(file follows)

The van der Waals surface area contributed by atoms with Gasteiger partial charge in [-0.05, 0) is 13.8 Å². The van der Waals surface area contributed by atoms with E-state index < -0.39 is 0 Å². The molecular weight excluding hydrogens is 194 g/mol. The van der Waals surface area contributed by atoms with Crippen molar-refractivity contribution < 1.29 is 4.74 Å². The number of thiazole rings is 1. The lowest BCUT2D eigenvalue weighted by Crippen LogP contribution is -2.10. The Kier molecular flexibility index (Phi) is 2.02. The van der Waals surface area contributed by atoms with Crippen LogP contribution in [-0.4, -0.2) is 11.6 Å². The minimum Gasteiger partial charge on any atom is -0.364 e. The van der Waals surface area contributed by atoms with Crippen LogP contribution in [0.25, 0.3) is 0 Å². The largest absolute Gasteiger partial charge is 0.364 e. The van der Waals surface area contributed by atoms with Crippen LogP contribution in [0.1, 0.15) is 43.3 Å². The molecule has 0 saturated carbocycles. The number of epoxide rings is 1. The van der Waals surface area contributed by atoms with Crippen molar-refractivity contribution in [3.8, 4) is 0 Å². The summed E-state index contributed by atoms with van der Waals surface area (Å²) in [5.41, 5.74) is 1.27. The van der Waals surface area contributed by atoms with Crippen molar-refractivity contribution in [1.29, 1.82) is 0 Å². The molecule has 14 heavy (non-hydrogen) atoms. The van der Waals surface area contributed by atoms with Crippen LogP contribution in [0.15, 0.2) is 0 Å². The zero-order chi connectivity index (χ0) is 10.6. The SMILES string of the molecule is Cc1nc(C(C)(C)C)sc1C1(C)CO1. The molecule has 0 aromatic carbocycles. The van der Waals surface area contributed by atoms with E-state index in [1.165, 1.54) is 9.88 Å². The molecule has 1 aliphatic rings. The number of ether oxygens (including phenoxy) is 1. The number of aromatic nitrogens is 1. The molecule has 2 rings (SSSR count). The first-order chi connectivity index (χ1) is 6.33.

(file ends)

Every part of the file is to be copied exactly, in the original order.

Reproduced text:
The van der Waals surface area contributed by atoms with Gasteiger partial charge in [-0.05, 0) is 13.8 Å². The van der Waals surface area contributed by atoms with E-state index < -0.39 is 0 Å². The molecular weight excluding hydrogens is 194 g/mol. The van der Waals surface area contributed by atoms with Crippen molar-refractivity contribution < 1.29 is 4.74 Å². The number of thiazole rings is 1. The lowest BCUT2D eigenvalue weighted by Crippen LogP contribution is -2.10. The Kier molecular flexibility index (Phi) is 2.02. The van der Waals surface area contributed by atoms with Crippen LogP contribution in [-0.4, -0.2) is 11.6 Å². The minimum Gasteiger partial charge on any atom is -0.364 e. The van der Waals surface area contributed by atoms with Crippen LogP contribution in [0.25, 0.3) is 0 Å². The largest absolute Gasteiger partial charge is 0.364 e. The van der Waals surface area contributed by atoms with Crippen LogP contribution in [0.1, 0.15) is 43.3 Å². The molecule has 0 saturated carbocycles. The number of epoxide rings is 1. The van der Waals surface area contributed by atoms with Crippen molar-refractivity contribution in [3.8, 4) is 0 Å². The summed E-state index contributed by atoms with van der Waals surface area (Å²) in [5.41, 5.74) is 1.27. The van der Waals surface area contributed by atoms with Crippen molar-refractivity contribution in [1.29, 1.82) is 0 Å². The molecule has 14 heavy (non-hydrogen) atoms. The van der Waals surface area contributed by atoms with Crippen LogP contribution in [0.15, 0.2) is 0 Å². The zero-order chi connectivity index (χ0) is 10.6. The SMILES string of the molecule is Cc1nc(C(C)(C)C)sc1C1(C)CO1. The molecule has 0 aromatic carbocycles. The van der Waals surface area contributed by atoms with E-state index in [1.165, 1.54) is 9.88 Å². The molecule has 1 aliphatic rings. The number of ether oxygens (including phenoxy) is 1. The number of aromatic nitrogens is 1. The molecule has 2 rings (SSSR count). The first-order chi connectivity index (χ1) is 6.33.